|Note: When I can't find an appropriate picture I post Natalie Wood photos|
Giving it to friends and family rarely yields objective reactions. Of course they’re going to love it. They want to love it. (Or hate it depending your family).
And the truth is most people not in the business don’t know how to read a script (as opposed to those IN the business where only half don’t know how to read a script). It’s difficult for many people to read stage directions and dialogue and be able to picture the scene. That’s not a knock on anybody. I can’t read a blueprint or a shopping list.
This is why I always recommend young writers take classes and meet other aspiring writers. Surround yourself with peers. There will usually be one or two whose opinions you value. Give the script to them. Be mindful that there may be some jealousy or competitive dynamics at work but you can generally sift through that.
Teachers are another good source of feedback if you value their assessment.
Generally, it’s best to give you script to several readers. There is a downside to this of course. You may get five different reactions from five different people – and some of the notes might be contradictory. Just like you'll get when you do make it in the business. You have to decide who (if anybody) is right.
But the good news is if you hear the same note from four sources it’s a pretty good bet they’re right. You can address all these issues before sending out your script.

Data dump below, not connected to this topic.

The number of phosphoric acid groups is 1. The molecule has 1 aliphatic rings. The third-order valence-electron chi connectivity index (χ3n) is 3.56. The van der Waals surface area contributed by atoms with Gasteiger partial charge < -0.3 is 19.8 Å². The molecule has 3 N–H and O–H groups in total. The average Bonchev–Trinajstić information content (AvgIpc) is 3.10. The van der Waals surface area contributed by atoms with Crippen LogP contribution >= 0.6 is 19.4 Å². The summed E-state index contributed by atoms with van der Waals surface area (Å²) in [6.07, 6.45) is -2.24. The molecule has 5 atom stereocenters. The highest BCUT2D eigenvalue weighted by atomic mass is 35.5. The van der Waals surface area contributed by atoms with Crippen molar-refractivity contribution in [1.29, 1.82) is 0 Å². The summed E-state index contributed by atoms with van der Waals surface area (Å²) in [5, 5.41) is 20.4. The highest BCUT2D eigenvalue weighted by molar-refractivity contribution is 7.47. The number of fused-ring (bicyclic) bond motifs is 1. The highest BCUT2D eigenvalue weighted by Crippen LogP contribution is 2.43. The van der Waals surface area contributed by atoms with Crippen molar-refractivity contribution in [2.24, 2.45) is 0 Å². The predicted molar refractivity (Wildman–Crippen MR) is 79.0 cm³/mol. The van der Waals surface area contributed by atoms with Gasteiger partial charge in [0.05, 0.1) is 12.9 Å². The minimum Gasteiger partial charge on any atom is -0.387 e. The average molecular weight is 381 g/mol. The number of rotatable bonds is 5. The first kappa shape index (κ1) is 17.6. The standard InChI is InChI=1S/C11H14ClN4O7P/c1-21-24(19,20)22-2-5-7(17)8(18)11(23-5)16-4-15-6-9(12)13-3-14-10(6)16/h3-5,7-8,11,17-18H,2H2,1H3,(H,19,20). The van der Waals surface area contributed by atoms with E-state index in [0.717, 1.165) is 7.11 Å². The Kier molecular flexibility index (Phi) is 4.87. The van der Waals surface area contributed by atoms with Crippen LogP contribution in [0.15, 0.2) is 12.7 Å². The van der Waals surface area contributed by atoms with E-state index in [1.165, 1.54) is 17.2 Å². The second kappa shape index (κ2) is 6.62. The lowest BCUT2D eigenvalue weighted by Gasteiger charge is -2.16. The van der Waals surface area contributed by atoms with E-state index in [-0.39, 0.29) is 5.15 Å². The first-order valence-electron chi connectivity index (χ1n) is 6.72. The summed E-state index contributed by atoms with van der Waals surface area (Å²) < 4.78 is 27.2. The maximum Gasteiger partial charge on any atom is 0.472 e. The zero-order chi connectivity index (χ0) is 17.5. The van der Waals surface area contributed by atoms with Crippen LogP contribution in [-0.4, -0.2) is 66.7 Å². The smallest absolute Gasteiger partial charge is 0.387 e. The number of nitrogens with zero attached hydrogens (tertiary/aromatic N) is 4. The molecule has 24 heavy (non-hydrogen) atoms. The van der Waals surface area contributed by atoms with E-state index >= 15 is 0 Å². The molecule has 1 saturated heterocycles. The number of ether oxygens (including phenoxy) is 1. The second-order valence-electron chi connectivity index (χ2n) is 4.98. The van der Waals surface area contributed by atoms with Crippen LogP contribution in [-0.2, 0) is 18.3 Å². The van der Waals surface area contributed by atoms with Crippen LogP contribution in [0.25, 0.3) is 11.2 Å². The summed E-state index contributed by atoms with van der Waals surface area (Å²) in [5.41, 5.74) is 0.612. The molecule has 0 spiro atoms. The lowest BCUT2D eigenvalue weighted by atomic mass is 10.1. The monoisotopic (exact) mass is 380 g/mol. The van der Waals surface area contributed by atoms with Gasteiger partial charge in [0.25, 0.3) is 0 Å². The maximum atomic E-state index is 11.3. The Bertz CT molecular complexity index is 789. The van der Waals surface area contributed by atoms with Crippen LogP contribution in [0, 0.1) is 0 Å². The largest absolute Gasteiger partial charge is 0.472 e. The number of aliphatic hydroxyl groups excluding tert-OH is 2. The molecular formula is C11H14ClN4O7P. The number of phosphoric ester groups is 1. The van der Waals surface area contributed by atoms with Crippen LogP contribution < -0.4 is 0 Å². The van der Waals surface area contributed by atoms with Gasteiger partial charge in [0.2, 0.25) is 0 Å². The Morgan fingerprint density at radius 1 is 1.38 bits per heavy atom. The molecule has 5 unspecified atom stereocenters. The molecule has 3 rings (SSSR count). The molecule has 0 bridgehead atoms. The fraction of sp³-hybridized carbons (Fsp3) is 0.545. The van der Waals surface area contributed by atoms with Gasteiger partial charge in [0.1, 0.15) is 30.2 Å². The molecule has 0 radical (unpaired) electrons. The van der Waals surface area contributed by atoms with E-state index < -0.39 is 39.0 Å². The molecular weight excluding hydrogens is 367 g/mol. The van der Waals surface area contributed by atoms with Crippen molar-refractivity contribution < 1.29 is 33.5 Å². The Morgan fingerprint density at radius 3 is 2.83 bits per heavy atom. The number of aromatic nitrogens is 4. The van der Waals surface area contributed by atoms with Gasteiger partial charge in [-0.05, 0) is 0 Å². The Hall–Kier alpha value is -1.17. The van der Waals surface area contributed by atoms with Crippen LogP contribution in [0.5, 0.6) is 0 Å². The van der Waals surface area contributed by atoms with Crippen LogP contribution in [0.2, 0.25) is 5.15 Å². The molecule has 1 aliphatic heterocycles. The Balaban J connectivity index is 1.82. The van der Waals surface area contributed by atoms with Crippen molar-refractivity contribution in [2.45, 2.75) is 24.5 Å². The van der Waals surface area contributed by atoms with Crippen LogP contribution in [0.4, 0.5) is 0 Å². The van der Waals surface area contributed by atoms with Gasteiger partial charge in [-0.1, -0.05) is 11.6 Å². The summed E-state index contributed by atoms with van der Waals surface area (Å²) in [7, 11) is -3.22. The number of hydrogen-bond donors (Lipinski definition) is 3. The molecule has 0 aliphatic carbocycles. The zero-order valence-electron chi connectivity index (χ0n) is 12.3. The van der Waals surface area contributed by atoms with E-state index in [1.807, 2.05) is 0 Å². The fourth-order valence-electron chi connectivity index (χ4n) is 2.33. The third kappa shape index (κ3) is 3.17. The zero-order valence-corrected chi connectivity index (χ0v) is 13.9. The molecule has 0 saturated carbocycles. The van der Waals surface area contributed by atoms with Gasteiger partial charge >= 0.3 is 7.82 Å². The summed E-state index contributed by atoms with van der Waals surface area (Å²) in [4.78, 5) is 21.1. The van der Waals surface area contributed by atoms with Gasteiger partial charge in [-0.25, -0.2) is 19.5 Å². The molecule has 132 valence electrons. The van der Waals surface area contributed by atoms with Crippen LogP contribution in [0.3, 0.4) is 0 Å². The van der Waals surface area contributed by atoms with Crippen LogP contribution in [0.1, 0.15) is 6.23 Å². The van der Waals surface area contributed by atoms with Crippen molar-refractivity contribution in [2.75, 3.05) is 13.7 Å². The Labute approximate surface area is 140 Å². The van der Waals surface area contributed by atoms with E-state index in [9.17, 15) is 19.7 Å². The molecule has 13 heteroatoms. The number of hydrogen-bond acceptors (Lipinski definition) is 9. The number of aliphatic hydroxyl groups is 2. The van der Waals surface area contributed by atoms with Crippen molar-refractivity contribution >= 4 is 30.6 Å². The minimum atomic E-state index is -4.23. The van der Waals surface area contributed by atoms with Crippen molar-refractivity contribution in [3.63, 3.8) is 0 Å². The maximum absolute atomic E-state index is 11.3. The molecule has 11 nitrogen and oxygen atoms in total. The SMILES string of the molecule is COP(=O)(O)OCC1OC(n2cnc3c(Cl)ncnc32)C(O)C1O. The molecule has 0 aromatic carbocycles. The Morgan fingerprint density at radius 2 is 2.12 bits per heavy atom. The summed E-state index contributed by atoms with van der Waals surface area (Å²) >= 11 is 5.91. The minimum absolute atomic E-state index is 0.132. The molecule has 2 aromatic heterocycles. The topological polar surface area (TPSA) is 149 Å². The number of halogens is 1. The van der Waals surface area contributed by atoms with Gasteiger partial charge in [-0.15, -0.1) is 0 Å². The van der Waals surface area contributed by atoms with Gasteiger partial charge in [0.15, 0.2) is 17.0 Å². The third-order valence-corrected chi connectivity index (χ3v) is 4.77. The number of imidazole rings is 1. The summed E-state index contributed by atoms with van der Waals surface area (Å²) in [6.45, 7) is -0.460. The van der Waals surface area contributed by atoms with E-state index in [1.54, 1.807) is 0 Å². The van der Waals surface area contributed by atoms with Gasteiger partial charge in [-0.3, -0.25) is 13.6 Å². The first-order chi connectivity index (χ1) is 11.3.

There’s no clear-cut formula on how to know whether a note is a good one or bad. And especially, with people not in the business (dreaded “non pros”), their notes might be bad because they’re not adept at solving script problems, but you as the creator have to see beyond that. Don’t just dismiss the notes. Something bothers them and they don’t have the experience to identify just what it is. That’s your job. Based on their note, try to work backwards and guess what exactly might be the problem.
Always consider seriously the note, “I don’t get this.” You may think you’ve explained something sufficiently but you haven’t. We often get too close to our work. Those are generally helpful notes.
The very best way to judge your script is to arrange for a table reading. HEAR IT. Taking into consideration that the actors you use will often times be busboys at Costco and a foreign exchange student from Norway – not exactly Meryl Streep and Christian Bale, and the small audience will be somewhat biased in your favor (don't invite your family if they're not) – but you can hear the rhythm, hear the flow, get a sense of what works and what doesn’t. And if you have a comedy, laughter (or lack of it) will tell you what’s funny.
At the end of the day though, it’s up to you. YOU have to decide whether your script is good. Just remember, Universal passed on STAR WARS.
Best of luck!